Japan and South Korea certainly do not think America has abandoned them. They seem so far more eager to show the United States that they are strategic partners. They may well believe that the Trump Administration is more likely to come to their aid in extremis than were its mellifluous but otherwise inert Obama predecessors.

The Establishment is Still Willfully Blind
The above is the reality. To the degree it has been achieved in 16 months by a president who shouts, pouts, cajoles, threatens, exaggerates, and proves unpredictable and mercurial is a commentary on the establishmentarians and their own grasp of human nature. Donald Trump’s postwar order did not give us alienated allies in the Middle East, a rubbery NATO, North Korean intercontinental missiles, Iran on an ascendant arc in the Middle East, China’s new Greater East Asia Co-Prosperity Sphere, Putin unbound, and bewildered enemies like Cuba and Iran wondering why they were courted as friends.

This same strange Washington disconnect between fantasy and reality reigns at home. After nearly two years of hysteria, there has never been proof adduced of Trump-Russian collusion. Robert Mueller’s legal team—the party affiliations of its lawyers, their past involvements with players in contemporary scandals, and their leaking and scurrilous behaviors and communications—is a textbook example of how to create conflicts of interest and ensure an absence of public support.

The more Washington journalists scream of collusion, the more they are willfully blind to one of the most disturbing scandals in American history brewing right under their noses. Many in the hierarchy of the Obama FBI, Justice Department, and national security team likely were involved in illegally spying on U.S. citizens. They were massaging and warping the FISA courts to issue their warrants, unmasking many of the names of those surveilled, and then leaking them improperly and illegally to the media. Nearly a dozen top Justice Department and FBI officials already have been fired, reassigned, or retired. None, except James Comey, are now gone because of what Donald Trump did to them. They’re out as a result of their misguided zeal and careerist miscalculations, for what they tried to do to the duly elected president of the United States.

The resistance to getting to the bottom of the Uranium One scandals, the Hillary Clinton illegal private email server, the trafficking in classified documents, the Clinton Foundation façade, and the politicization and weaponization of Obama-era U.S. intelligence services is not because there was no wrongdoing.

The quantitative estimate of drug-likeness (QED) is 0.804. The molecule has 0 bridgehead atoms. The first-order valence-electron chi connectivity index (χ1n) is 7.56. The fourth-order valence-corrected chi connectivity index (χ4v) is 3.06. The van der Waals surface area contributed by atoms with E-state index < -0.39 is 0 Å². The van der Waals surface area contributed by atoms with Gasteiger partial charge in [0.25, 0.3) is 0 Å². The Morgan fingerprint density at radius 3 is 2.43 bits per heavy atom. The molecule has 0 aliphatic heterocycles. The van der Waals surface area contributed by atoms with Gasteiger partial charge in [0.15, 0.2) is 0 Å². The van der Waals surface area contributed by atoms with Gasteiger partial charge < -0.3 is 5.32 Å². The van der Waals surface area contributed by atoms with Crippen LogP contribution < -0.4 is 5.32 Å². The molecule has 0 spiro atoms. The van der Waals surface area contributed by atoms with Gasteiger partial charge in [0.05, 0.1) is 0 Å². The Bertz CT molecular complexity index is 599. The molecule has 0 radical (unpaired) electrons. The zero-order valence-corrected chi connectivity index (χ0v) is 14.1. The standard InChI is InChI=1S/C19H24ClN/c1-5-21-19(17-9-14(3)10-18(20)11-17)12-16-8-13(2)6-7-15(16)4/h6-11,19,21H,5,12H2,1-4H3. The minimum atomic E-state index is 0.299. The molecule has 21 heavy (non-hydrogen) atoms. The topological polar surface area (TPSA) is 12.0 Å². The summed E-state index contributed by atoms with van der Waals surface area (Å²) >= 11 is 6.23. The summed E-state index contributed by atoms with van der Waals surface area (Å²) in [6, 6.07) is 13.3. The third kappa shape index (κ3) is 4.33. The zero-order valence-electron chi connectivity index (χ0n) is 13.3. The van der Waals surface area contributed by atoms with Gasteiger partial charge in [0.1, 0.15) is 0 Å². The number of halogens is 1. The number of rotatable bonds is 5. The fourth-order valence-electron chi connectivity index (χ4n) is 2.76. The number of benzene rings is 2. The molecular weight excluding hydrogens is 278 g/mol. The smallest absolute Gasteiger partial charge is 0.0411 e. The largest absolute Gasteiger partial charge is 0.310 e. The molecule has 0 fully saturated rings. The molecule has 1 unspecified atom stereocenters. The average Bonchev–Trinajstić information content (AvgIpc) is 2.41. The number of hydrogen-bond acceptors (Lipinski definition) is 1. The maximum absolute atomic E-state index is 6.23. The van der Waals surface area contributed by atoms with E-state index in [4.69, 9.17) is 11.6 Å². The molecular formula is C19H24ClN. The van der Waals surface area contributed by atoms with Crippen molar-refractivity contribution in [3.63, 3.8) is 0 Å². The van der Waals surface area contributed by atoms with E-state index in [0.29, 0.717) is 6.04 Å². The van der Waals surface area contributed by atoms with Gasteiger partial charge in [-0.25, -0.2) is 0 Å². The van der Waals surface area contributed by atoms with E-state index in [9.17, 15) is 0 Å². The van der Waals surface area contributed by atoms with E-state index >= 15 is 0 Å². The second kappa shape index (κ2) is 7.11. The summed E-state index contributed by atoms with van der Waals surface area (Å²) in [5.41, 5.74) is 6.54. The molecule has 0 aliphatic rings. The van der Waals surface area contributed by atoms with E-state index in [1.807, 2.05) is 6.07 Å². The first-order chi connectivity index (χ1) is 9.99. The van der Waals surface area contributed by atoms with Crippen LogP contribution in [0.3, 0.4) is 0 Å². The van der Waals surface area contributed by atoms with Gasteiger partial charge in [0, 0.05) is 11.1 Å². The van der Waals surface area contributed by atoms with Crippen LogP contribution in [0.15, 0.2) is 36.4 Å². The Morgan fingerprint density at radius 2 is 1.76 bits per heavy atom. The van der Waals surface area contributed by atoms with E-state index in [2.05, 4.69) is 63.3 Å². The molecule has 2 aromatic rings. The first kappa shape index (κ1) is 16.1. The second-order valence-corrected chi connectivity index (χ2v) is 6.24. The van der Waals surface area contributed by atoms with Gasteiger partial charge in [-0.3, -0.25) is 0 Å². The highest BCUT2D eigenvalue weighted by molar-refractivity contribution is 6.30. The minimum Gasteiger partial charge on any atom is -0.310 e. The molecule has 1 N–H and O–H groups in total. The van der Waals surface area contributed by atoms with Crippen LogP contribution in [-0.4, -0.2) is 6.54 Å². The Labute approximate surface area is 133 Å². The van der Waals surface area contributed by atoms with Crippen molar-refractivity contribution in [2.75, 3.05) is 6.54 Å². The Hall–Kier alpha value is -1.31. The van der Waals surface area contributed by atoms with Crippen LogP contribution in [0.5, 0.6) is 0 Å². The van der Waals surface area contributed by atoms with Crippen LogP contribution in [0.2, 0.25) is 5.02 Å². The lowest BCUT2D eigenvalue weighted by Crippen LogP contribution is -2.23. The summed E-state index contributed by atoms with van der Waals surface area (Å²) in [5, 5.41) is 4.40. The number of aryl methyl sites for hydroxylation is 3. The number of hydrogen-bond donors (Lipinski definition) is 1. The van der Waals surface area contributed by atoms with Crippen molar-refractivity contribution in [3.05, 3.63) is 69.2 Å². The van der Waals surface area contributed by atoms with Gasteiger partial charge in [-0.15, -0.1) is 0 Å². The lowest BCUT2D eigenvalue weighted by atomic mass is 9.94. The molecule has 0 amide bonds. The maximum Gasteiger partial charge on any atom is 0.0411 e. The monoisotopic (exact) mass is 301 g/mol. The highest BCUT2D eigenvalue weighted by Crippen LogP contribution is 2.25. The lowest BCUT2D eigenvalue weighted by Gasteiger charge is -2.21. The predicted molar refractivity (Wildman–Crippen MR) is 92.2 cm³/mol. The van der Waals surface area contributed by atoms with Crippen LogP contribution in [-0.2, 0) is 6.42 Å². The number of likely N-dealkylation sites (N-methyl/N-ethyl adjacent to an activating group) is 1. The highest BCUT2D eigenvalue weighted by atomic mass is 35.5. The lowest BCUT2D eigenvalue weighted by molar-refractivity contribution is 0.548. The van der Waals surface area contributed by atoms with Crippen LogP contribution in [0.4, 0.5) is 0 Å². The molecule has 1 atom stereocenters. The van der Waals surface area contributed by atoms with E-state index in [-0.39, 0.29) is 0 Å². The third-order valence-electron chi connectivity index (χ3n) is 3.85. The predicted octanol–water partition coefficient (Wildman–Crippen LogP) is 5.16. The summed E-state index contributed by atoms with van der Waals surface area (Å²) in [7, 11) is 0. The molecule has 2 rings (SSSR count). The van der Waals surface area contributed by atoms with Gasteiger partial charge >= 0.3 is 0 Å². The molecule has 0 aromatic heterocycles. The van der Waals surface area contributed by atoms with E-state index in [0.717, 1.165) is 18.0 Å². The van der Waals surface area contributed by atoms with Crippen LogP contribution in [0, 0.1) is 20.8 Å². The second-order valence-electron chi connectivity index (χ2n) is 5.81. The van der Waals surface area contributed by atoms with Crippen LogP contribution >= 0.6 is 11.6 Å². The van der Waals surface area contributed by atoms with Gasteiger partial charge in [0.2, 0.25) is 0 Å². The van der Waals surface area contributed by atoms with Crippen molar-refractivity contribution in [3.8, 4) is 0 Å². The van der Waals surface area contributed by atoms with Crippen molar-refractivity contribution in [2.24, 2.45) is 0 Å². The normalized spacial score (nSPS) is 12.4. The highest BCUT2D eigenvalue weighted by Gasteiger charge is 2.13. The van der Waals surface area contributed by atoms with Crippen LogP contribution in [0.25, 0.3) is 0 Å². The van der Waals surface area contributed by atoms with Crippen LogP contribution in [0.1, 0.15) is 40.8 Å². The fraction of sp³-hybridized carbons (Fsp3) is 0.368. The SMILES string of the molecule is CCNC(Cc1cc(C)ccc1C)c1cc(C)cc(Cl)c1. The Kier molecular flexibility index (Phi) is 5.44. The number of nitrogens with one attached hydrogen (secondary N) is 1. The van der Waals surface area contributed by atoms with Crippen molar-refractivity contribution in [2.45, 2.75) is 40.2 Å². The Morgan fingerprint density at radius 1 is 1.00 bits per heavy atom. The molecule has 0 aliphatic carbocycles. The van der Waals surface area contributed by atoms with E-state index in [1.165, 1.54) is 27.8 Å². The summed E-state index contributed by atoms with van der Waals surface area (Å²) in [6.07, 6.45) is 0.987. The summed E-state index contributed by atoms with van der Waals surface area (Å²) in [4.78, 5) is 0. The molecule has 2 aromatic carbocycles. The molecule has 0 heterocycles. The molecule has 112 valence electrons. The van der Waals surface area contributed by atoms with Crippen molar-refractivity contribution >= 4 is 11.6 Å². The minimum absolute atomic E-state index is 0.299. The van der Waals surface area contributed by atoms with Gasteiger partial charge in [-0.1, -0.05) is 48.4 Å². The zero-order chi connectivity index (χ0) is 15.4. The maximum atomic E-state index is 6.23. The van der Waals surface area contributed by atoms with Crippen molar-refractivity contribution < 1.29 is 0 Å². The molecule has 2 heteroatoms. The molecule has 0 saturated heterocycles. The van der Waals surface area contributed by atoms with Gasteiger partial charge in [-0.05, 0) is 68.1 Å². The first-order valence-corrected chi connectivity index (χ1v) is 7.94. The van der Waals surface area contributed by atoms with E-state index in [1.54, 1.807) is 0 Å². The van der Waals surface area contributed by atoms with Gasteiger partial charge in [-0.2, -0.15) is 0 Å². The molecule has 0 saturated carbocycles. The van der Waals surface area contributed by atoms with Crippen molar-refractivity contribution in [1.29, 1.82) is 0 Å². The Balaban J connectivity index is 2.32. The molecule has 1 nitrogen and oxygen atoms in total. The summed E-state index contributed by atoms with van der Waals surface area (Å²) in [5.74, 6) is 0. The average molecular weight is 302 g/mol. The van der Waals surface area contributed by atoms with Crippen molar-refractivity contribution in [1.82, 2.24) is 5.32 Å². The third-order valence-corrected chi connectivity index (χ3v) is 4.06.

Rather, the silent fear is more that a disinterested investigation would lead to discoveries of such a magnitude of wrongdoing by some of the most influential Americans of the present age, that to seek their indictments would undermine the structures of the Washington establishment.

How, after all, could the U.S. Department of Justice indict now-retired Hillary Clinton for giving false testimony, for illegally using a private email server, for unleashing her husband to do quid pro quo Clinton Foundation deals—or for hiring a foreign national to compile a hit dossier of gossip and rumor, much of its gleaned through the active and bought collusion of Russian operatives, and empowered by the Obama FBI and Justice Department to undermine the credibility of the Trump 2016 campaign, and later his transition and presidency?

Life in Two Worlds
It is one thing for several in the FBI and the Justice Department to be relieved of their jobs. But it is quite another to investigate why the likes of John Brennan, James Clapper, Ben Rhodes, Susan Rice, and others were apparently trafficking in the surveillance of American citizens, or to reexamine whether Huma Abedin, Cheryl Mills, James Comey, or Andrew McCabe misled investigators or perjured themselves or made up things to Congress, or to reexamine what exactly ex-President Bill Clinton was doing with Russian interests to prompts such huge gifts to the Clinton Foundation and such generous largess to himself—lucre that mysteriously has ceased to flow since November 2016.

The media likewise for the last year has joined the stampede. It is apparently unaware that its shock at Donald Trump’s rhetoric, behavior, and comportment had nothing to do with the reality of his governance. In all its self-righteous exclamation that the new journalism meant reporters had to be advocates of social justice and opponents of the likes of Donald Trump, the American media almost turned into a propaganda ministry of 90 percent negative coverage of the president. Yet by any fair standard, he had not as president done things 90 percent wrong.

The longer, like Captain Ahab, they hunt down the mythical white Trump whale, the more they are ruining the very reputation of journalism as they once inherited it.

So, we live in two worlds. One is the material cosmos of concrete action and deeds. The other reality is little more than the unfiltered fears, anxieties and fantasies of ill-informed television talking heads, groupthink opinion journalists, and progressive zealots who have conflated a sometimes-uncouth president with all their own apprehensions, and called the result Nazism and fascism.

When this depressing period in American news and commentary is over, the liberal order will not like the verdict.

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By | 2018-03-31T11:41:59+00:00 March 30th, 2018|

About the Author:

Victor Davis Hanson
Victor Davis Hanson is an American military historian, columnist, former classics professor, and scholar of ancient warfare. He was a professor of classics at California State University, Fresno, and is currently the Martin and Illie Anderson Senior Fellow at Stanford University’s Hoover Institution. He has been a visiting professor at Hillsdale College since 2004. Hanson was awarded the National Humanities Medal in 2007 by President George W. Bush. Hanson is also a farmer (growing raisin grapes on a family farm in Selma, California) and a critic of social trends related to farming and agrarianism. He is the author most recently of The Second World Wars – How the First Global Conflict was Fought and Won (Basic Books).